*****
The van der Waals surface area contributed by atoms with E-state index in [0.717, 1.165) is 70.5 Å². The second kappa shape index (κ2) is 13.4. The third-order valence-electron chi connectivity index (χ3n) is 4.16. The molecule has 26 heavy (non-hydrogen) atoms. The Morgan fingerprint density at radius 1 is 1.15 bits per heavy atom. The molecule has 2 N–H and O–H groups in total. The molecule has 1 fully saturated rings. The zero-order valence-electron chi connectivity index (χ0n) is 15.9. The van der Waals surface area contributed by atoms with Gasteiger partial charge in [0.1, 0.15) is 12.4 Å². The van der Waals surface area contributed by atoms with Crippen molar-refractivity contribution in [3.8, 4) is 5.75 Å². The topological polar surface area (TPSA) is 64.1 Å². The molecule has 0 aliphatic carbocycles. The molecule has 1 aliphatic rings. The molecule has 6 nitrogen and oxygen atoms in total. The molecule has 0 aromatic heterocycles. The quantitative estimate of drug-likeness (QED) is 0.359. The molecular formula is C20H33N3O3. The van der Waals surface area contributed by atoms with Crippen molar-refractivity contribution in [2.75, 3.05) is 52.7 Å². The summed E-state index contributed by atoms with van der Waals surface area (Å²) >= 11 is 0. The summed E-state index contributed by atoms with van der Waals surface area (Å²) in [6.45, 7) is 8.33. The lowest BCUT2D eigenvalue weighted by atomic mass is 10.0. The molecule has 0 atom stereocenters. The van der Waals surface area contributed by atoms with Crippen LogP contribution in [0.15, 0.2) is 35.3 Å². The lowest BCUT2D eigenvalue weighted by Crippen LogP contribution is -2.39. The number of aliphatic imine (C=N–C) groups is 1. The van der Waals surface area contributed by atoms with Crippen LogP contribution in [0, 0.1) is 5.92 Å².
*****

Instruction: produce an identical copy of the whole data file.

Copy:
The van der Waals surface area contributed by atoms with E-state index in [0.717, 1.165) is 70.5 Å². The second kappa shape index (κ2) is 13.4. The third-order valence-electron chi connectivity index (χ3n) is 4.16. The molecule has 26 heavy (non-hydrogen) atoms. The Morgan fingerprint density at radius 1 is 1.15 bits per heavy atom. The molecule has 2 N–H and O–H groups in total. The molecule has 1 fully saturated rings. The zero-order valence-electron chi connectivity index (χ0n) is 15.9. The van der Waals surface area contributed by atoms with Gasteiger partial charge in [0.1, 0.15) is 12.4 Å². The van der Waals surface area contributed by atoms with Crippen molar-refractivity contribution in [3.8, 4) is 5.75 Å². The topological polar surface area (TPSA) is 64.1 Å². The molecule has 0 aliphatic carbocycles. The molecule has 1 aliphatic rings. The molecule has 6 nitrogen and oxygen atoms in total. The molecule has 0 aromatic heterocycles. The quantitative estimate of drug-likeness (QED) is 0.359. The molecular formula is C20H33N3O3. The van der Waals surface area contributed by atoms with Crippen molar-refractivity contribution in [2.75, 3.05) is 52.7 Å². The summed E-state index contributed by atoms with van der Waals surface area (Å²) >= 11 is 0. The summed E-state index contributed by atoms with van der Waals surface area (Å²) in [6.45, 7) is 8.33. The lowest BCUT2D eigenvalue weighted by atomic mass is 10.0. The molecule has 0 atom stereocenters. The van der Waals surface area contributed by atoms with Crippen LogP contribution in [0.15, 0.2) is 35.3 Å². The lowest BCUT2D eigenvalue weighted by Crippen LogP contribution is -2.39. The number of aliphatic imine (C=N–C) groups is 1. The van der Waals surface area contributed by atoms with Crippen LogP contribution in [0, 0.1) is 5.92 Å².